38 years ago today one of the most important judgments for protecting press freedom was handed down by the Court of Human Rights in a case about the victims of a drug called Thalidomide.
To celebrate the anniversary, we’ve taken a look back on some of the most significant times the press has used human rights to protect its freedom of speech.
The Thalidomide Case
In the late 1950s and early 1960s, a number of women gave birth to babies with severe limb deformities. The cause was a drug called thalidomide which had been taken by many pregnant women to reduce morning sickness.
The women then decided to bring claims against the drug manufacturer, and the tragedy caused public outrage. Following up on the story, the Sunday Times decided to publish an article detailing what had happened but English court blocked the story. In making the order, the court said that printing the article might unfairly influence the on-going negotiations between the victims and the drug company.
The European Court of Human Rights, however, ruled the block violated the Sunday Times’ right to freedom of expression. The tragedy was of “undisputed public concern” and the press therefore had the right to inform the public of the facts of the case.
The Spycatcher Case
“Spycatcher” was a memoir written by a former British secret service agent about his time in MI5. Arrangements had been made for the book to be published in Australia, without MI5’s authorisation. The British government attempted to gag the book in the UK and Australia, on the basis that it contained state secrets that the former agent should have kept confidential. The book was subsequently published in the USA and British newspapers intended to publish a series of extracts. The English court made an order which prevented the newspapers from publishing the extracts. The European Court of Human Rights ruled that this was a violation of the papers’ right to freedom of expression. Although the former spy had breached his duty to keep state secrets confidential, as the book had been published in the USA, it was already public knowledge and so any damage to national security had been done. Therefore, the court ruled that continued restraints on publication were excessive, given the public interest in the matter.
Protecting the identity of sources
William Goodwin, a journalist, received a phone call from a source revealing that a company was in serious financial trouble. The information provided came from a confidential document produced by the company in question. Goodwin wanted to publish an article revealing the leaked information. The English court ordered the papers not to publish the article. The court also ordered Goodwin to reveal his anonymous source so that the company could bring a claim against the source and prevent further information leaks. Goodwin refused to disclose his source and was fined for breaching the order. The European Court of Human Rights ruled that this was a violation of freedom of expression. It emphasised that the protection of a journalist’s sources is a basic condition of press freedom. It said that if they are not protected, sources would be reluctant to come forward and the press may not then be able to reveal matters of public importance. Read our post about this case here.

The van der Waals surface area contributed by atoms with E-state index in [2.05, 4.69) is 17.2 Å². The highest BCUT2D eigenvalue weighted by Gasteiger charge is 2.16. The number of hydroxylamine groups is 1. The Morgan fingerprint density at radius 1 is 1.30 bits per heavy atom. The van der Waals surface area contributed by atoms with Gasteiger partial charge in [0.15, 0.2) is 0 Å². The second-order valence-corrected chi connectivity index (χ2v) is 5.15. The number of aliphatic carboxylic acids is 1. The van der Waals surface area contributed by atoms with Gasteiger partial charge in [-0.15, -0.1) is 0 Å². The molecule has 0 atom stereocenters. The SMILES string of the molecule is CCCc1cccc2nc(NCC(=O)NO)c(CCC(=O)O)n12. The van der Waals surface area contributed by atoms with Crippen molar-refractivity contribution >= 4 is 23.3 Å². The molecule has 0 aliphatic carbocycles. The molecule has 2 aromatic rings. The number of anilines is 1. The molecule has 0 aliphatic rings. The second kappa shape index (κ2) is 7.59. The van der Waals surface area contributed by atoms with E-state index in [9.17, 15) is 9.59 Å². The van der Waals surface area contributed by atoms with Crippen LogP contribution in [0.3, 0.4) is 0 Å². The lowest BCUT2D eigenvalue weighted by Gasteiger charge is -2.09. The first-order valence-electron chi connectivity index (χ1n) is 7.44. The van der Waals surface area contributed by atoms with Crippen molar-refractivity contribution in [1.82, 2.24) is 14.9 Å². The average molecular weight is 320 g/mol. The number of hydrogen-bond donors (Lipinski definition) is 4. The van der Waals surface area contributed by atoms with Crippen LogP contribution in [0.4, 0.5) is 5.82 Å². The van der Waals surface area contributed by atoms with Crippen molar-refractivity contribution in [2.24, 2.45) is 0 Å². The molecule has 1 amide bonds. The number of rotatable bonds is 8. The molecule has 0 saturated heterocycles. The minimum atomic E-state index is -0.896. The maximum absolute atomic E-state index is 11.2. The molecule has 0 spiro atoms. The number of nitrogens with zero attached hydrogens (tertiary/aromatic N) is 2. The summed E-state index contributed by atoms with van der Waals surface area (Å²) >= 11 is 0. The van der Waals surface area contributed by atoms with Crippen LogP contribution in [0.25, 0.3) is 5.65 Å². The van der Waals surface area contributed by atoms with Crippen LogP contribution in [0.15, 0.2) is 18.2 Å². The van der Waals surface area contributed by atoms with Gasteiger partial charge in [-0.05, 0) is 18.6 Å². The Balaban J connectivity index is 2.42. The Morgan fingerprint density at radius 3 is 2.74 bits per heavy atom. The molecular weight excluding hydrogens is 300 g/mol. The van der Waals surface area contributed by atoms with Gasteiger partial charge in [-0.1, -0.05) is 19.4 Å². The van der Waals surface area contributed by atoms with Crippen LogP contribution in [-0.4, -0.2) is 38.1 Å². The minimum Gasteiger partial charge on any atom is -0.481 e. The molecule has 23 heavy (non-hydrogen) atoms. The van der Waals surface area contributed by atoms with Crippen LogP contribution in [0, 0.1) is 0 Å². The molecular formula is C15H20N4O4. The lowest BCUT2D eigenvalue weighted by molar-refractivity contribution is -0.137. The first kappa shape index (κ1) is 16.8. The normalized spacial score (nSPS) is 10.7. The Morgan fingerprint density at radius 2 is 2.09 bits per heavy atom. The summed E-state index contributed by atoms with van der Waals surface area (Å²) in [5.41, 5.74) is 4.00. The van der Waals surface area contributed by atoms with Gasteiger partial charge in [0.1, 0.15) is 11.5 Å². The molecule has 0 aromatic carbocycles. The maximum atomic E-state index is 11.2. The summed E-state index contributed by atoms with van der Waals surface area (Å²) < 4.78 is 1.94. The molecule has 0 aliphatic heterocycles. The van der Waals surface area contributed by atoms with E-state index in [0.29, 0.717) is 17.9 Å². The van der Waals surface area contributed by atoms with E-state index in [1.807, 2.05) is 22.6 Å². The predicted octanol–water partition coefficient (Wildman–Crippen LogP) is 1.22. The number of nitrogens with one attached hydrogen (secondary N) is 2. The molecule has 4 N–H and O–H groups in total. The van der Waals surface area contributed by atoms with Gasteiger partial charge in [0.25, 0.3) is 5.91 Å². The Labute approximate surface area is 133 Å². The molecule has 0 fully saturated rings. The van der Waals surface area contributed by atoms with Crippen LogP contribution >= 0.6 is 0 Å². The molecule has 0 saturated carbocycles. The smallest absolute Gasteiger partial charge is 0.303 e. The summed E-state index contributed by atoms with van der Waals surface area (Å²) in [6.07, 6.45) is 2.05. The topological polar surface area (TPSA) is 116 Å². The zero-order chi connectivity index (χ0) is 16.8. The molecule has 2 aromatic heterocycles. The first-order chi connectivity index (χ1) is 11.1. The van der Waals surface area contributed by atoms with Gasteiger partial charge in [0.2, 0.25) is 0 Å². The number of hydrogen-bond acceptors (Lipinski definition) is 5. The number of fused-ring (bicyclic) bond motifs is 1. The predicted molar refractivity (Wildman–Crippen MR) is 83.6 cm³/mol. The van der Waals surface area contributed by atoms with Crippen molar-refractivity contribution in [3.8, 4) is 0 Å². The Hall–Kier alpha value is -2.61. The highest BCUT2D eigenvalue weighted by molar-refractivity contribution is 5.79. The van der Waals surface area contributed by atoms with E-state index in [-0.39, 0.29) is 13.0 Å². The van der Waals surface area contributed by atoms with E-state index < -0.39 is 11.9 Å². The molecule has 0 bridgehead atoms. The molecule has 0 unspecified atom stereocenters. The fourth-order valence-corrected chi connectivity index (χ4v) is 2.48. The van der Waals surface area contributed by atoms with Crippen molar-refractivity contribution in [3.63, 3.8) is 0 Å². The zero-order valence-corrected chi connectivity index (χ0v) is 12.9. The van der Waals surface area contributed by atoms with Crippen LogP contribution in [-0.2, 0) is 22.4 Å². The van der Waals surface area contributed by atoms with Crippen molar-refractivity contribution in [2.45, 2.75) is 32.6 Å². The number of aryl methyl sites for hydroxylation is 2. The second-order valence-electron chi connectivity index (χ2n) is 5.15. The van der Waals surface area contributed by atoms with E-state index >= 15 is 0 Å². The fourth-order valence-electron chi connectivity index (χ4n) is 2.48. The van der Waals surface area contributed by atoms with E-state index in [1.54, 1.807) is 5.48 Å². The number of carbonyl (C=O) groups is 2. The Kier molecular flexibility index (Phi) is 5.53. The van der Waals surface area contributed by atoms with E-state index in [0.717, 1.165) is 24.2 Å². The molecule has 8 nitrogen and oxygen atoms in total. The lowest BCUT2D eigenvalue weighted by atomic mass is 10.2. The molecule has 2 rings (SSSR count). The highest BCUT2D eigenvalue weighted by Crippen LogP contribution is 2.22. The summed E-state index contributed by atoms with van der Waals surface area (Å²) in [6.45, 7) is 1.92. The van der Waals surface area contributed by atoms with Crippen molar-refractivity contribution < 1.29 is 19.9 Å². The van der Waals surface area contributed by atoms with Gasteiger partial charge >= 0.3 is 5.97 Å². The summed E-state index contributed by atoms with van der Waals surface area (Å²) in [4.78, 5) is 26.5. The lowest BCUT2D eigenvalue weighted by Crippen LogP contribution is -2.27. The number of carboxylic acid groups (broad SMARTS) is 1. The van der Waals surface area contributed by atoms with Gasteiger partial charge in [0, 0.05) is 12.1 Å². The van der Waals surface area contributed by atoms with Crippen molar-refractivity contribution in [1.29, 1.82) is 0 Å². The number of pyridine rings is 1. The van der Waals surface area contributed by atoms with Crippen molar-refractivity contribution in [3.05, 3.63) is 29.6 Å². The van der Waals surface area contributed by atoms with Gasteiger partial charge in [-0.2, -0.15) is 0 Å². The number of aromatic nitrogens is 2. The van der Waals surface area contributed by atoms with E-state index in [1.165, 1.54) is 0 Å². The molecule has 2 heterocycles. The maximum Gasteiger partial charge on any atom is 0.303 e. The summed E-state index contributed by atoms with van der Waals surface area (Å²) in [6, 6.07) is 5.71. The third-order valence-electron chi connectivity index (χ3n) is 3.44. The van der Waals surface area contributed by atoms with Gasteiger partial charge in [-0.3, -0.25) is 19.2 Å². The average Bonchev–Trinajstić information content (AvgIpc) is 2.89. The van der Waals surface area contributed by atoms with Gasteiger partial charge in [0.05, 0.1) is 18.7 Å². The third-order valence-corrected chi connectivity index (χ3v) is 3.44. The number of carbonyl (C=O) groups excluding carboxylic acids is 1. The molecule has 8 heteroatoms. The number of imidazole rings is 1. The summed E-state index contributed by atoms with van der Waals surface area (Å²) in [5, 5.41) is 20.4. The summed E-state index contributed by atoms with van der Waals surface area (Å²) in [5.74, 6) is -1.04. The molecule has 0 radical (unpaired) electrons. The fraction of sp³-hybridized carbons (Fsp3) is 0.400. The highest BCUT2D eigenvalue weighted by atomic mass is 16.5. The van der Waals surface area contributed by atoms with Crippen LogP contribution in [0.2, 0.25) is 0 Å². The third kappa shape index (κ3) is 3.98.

The Interbrew case and the ‘chilling effect’
Another important case, similar to Goodwin, saw the press using human rights to protect the anonymity of its sources. An anonymous source had leaked confidential information about a company’s planned takeover of another company. The press published articles about the content of the leaked document. The company applied to court for an order for the press to disclose the document so that it could identify the source. The English court were persuaded to make the order. But the European Court of Human Rights ruled that the order to disclose the document was a violation of journalists’ right to freedom of expression. It emphasised the importance of freedom of expression in a democracy and the safeguards guaranteed to the press. The court found that there would be a ‘chilling effect’ on this freedom if journalists could be seen to assist in identifying their sources. The public interest in protecting sources outweighed the interests of the company in this case.
These cases are an important reminder of the role that human rights plays in enabling the press to protect its freedom to share information of public interest and protect its sources, free from government constraint.
Read more about freedom of the press here:
- Check out our feature on five times human rights laws protected press freedom
- Read a previous news story on the threat to journalists
- Take a look at our explainer on how human rights protect the press